5. Jenni “JWOWW” – Jenni is the most “normal” person on the show, though I hate using the word normal. She realizes how stupid the show is, and she realizes that the entire country is laughing at them. She doesn’t really care though. She’s in it for the money. She is getting paid lots of money for putting up with a group of ignorant irresponsible people, and she doesn’t really mind. She probably just does whatever the producers tell her too, and that’s likely the reason she has become the “big sister” on the show, regularly taking care of Snooki and defusing other conflicts in the house. Not to mention, she provides great eye candy with her giant chest. She is not a shallow person, and she isn’t fickle either. She knows what she wants out of life, and she knows how to take advantage of situations to achieve her goals. She appears to care about Snooki and other members of the house, though I suspect she cares a lot less than the show demonstrates.

6. Sammi “Sweetheart” – To me, Sammi is the most uninteresting of the house mates. She is a typical modern girl. She is somewhat intelligent, probably has a bachelor’s degree, or if not, is working on one. She will likely lead an average middle class life, working in an office somewhere. She enjoys partying and going out, but she isn’t a “partier,” so to speak. She probably keeps in touch with her family, and she has a tendency to over-dramatize her relationships, turning them into something they aren’t. I’m not quite sure about precisely how invested she is in Ronnie, but I am hesitant to say that she is actually completely in love with him, especially since her feelings really come out in full force only when she is drunk. There really isn’t much else to say about Sammi.

7. Snooki – I absolutely hate Snooki. She is an unattractive, stupid, spoiled little brat. She is the textbook definition of daddy’s little girl who was never disciplined and got whatever she asked for if she just cried a little. She has no tact and no class because she has never had any responsibility in her life. She is sloppy, regularly revealing herself in public environments and becoming uncontrollably inebriated even more regularly. She misses her daddy, and hates feeling helpless, which is why she becomes so broken after losing Jionni and after hitting a police officer’s vehicle in Italy. She doesn’t know anything about anything, and the last time she probably read a book was elementary school. She sometimes slips into insecurity, worrying about how people perceive her, but she eventually recovers and gets lost in living her life. This recovery usually happens through the consumption of a large amount of alcohol. Recently, Snooki has become antagonistic toward her house mates because they try to take care of her at every turn. What she doesn’t realize is that her own actions precipitate this desire in her house mates. Daddy has taken care of everything for her throughout her life, and she is incapable to doing things on her own. So, her house mates need to step in to take of the little girl.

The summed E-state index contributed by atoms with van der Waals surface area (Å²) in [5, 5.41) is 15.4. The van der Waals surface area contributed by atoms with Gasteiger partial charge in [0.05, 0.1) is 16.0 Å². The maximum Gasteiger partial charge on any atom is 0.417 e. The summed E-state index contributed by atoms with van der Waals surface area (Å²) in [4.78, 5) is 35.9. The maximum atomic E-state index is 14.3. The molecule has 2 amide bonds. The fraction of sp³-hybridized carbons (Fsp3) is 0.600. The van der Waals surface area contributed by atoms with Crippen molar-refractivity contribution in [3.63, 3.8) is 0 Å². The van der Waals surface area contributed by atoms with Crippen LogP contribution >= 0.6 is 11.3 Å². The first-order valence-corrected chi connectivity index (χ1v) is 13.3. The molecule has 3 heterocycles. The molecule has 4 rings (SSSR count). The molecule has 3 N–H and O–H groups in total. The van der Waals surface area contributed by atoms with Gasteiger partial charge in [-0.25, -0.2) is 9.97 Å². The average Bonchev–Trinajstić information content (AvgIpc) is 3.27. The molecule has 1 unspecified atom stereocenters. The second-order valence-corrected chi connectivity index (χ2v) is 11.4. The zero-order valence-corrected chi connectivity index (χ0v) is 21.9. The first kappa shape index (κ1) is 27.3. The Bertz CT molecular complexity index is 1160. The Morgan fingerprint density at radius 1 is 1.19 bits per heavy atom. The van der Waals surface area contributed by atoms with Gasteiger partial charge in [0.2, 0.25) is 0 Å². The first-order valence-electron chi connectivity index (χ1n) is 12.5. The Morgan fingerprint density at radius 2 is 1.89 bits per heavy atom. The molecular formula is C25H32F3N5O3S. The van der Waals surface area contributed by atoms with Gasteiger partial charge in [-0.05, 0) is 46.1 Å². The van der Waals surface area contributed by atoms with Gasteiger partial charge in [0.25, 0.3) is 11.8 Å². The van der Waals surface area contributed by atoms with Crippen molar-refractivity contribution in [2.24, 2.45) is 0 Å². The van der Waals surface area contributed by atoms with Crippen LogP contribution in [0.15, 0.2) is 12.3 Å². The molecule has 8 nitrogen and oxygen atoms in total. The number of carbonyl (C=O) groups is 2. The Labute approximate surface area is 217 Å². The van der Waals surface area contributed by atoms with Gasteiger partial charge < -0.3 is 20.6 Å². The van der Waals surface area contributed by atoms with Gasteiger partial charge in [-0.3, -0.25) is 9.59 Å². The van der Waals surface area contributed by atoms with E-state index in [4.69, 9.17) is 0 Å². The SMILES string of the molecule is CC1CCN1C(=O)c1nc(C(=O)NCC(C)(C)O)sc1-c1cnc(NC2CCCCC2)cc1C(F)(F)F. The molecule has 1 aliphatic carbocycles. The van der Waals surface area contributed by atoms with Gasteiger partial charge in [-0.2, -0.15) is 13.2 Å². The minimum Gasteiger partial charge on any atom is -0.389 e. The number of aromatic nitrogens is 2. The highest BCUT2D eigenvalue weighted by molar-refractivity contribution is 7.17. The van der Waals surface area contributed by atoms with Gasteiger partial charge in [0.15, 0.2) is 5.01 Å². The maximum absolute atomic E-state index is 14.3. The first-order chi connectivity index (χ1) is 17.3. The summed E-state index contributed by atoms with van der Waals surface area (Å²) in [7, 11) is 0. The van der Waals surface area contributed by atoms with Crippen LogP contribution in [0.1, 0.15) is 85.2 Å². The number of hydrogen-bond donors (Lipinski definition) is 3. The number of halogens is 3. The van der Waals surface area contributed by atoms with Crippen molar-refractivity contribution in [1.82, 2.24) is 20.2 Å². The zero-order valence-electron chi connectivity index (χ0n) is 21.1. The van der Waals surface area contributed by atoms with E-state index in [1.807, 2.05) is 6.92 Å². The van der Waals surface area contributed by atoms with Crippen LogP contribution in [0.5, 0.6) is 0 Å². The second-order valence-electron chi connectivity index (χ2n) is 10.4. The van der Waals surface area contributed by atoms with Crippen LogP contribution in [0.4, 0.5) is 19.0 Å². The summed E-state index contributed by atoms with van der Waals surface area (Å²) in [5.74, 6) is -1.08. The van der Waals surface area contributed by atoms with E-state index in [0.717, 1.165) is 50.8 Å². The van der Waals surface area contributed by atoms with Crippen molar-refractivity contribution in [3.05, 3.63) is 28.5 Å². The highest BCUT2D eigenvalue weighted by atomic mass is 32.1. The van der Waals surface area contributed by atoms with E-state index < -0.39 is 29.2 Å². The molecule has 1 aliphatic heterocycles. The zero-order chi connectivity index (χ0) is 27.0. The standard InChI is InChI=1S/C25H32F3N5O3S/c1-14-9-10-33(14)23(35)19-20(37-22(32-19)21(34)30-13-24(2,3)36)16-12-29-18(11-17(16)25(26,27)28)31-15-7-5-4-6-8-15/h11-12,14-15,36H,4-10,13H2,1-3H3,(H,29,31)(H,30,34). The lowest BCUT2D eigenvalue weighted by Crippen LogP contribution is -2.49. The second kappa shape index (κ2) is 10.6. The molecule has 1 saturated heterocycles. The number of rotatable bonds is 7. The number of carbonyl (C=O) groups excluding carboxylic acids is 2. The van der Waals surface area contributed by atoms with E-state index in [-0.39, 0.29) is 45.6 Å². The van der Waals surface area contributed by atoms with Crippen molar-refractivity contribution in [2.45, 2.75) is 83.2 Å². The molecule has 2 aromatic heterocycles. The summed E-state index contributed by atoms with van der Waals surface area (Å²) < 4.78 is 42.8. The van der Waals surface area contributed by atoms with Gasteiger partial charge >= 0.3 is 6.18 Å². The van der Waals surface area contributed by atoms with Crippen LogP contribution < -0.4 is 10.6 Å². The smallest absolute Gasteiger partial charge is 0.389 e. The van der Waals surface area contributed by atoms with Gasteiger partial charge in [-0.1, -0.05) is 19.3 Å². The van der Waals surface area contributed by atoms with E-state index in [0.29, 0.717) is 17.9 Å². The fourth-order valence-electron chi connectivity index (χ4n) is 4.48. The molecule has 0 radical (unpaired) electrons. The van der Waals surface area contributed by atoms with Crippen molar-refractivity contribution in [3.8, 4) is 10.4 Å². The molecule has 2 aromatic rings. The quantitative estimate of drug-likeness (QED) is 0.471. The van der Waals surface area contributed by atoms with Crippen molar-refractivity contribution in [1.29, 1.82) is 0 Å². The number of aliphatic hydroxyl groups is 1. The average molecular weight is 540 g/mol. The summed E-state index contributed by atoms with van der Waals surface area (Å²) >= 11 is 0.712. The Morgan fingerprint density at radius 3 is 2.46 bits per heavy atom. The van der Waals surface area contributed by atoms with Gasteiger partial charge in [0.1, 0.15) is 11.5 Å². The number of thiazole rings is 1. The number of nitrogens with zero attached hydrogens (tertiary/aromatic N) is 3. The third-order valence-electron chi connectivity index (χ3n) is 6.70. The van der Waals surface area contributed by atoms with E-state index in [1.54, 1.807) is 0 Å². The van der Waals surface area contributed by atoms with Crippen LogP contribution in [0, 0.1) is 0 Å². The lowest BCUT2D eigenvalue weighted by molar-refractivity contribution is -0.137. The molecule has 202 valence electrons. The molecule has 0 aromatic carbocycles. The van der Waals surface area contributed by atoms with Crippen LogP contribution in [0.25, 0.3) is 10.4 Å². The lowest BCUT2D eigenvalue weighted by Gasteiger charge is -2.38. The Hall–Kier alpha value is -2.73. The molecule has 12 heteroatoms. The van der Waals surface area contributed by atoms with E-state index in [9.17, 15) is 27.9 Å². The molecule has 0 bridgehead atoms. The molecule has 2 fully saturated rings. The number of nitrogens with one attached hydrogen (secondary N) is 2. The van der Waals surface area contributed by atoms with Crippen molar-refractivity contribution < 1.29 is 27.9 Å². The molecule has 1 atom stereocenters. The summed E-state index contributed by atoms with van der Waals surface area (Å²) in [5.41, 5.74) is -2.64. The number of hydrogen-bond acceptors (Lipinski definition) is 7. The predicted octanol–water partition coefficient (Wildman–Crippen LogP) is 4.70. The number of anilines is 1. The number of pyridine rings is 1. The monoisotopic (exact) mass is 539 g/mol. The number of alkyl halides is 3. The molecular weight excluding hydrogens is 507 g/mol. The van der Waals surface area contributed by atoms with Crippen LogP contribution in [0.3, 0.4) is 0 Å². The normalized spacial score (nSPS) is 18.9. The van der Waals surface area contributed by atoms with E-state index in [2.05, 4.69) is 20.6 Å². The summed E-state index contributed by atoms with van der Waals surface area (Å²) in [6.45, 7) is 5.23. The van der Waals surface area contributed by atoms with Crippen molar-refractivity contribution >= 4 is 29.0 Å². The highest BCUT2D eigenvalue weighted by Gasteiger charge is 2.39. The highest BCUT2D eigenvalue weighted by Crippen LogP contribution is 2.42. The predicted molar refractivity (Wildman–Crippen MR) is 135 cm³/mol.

Anyway, that’s all I have to say about that. I’m looking forward to the season finale tonight; it should be a good one.

Reflections on 9/11 – Hate, Assumptions, and Unremembered Deaths

9/11 Hate Cartoon“I found a religion that blended scientific reason with spiritual reality in a unifying faith far removed from the headlines of violence, destruction, and terrorism.” – Yousuf Islam, formerly Cat Stevens, commenting on becoming a Muslim

Anniversaries are important. The past should be remembered, and those who have been lost to this world ought not be lost to our memories. The problem with some anniversaries, however, is they often transform our recollections into inaccurate emotional jumbles which draw our focus away from many important factors. I want to take a minute to reflect on the day the twin towers were attacked, and on the events which followed.

To begin with, many people assume that Bin Laden was behind the attacks of September 11th. Now, I am not one to believe in conspiracy theories. On the other hand, I am also not one to buy into speculative likelihoods. After all, both are based upon faulty logical grounds. That being said, it is important to note that there is no confirmed evidence which confirms Bin Laden as the mastermind of the attacks. In fact, the only confirmed comments by Bin Laden we have regarding the attacks are statements he made to Al-Jazeera a couple days following the attack, in which he expressly denied any involvement. I don’t know if I believe him, but I don’t know if I don’t believe him either. U.S. armed forces claim to have found a tape in a home in Jalalabad which records Bin Laden confessing to the attacks. The authenticity of this tape is under tremendous contention. It further doesn’t make sense that Bin Laden would record such a confession after the United States had invaded Afghanistan, and after he had already denied involvement. I am not saying that Bin Laden did not orchestrate the attacks. Rather, I am saying that I do not know if he had any hand in them. Rather, Khalid Sheikh Mohammed, a confirmed architect of the attacks, should have been the main target of the manhunt which led to the uprooting of an entire civilian population.